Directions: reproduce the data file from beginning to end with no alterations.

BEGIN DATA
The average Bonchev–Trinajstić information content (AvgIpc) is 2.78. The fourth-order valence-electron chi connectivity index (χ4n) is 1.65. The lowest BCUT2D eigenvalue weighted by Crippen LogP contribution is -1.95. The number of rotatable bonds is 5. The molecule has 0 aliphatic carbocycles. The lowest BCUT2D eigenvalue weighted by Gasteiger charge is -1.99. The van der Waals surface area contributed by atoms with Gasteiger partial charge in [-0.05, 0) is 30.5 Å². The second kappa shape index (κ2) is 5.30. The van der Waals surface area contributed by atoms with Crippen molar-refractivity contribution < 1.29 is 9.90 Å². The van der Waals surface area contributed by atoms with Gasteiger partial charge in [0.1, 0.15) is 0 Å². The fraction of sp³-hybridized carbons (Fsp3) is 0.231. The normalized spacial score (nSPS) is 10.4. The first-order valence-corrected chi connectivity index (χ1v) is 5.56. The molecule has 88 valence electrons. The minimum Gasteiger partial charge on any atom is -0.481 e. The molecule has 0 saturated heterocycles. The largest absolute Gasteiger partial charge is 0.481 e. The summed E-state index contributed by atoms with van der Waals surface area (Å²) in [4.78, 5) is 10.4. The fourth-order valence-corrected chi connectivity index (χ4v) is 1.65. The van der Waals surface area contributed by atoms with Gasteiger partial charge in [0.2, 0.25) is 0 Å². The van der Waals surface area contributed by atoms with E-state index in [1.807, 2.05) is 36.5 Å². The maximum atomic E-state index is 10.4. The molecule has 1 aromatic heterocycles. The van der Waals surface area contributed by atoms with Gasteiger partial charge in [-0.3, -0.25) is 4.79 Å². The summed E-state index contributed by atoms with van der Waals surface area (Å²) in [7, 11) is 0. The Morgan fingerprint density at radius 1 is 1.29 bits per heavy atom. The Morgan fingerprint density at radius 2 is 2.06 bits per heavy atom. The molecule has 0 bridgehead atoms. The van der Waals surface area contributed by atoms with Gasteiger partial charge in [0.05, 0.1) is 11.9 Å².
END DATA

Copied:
The average Bonchev–Trinajstić information content (AvgIpc) is 2.78. The fourth-order valence-electron chi connectivity index (χ4n) is 1.65. The lowest BCUT2D eigenvalue weighted by Crippen LogP contribution is -1.95. The number of rotatable bonds is 5. The molecule has 0 aliphatic carbocycles. The lowest BCUT2D eigenvalue weighted by Gasteiger charge is -1.99. The van der Waals surface area contributed by atoms with Gasteiger partial charge in [-0.05, 0) is 30.5 Å². The second kappa shape index (κ2) is 5.30. The van der Waals surface area contributed by atoms with Crippen molar-refractivity contribution < 1.29 is 9.90 Å². The van der Waals surface area contributed by atoms with Gasteiger partial charge in [0.1, 0.15) is 0 Å². The fraction of sp³-hybridized carbons (Fsp3) is 0.231. The normalized spacial score (nSPS) is 10.4. The first-order valence-corrected chi connectivity index (χ1v) is 5.56. The molecule has 88 valence electrons. The minimum Gasteiger partial charge on any atom is -0.481 e. The molecule has 0 saturated heterocycles. The largest absolute Gasteiger partial charge is 0.481 e. The summed E-state index contributed by atoms with van der Waals surface area (Å²) in [4.78, 5) is 10.4. The fourth-order valence-corrected chi connectivity index (χ4v) is 1.65. The van der Waals surface area contributed by atoms with Gasteiger partial charge in [0.2, 0.25) is 0 Å². The van der Waals surface area contributed by atoms with E-state index in [1.807, 2.05) is 36.5 Å². The maximum atomic E-state index is 10.4. The molecule has 1 aromatic heterocycles. The van der Waals surface area contributed by atoms with Gasteiger partial charge in [-0.3, -0.25) is 4.79 Å². The summed E-state index contributed by atoms with van der Waals surface area (Å²) in [7, 11) is 0. The Morgan fingerprint density at radius 1 is 1.29 bits per heavy atom. The Morgan fingerprint density at radius 2 is 2.06 bits per heavy atom. The molecule has 0 bridgehead atoms. The van der Waals surface area contributed by atoms with Gasteiger partial charge in [0.05, 0.1) is 11.9 Å².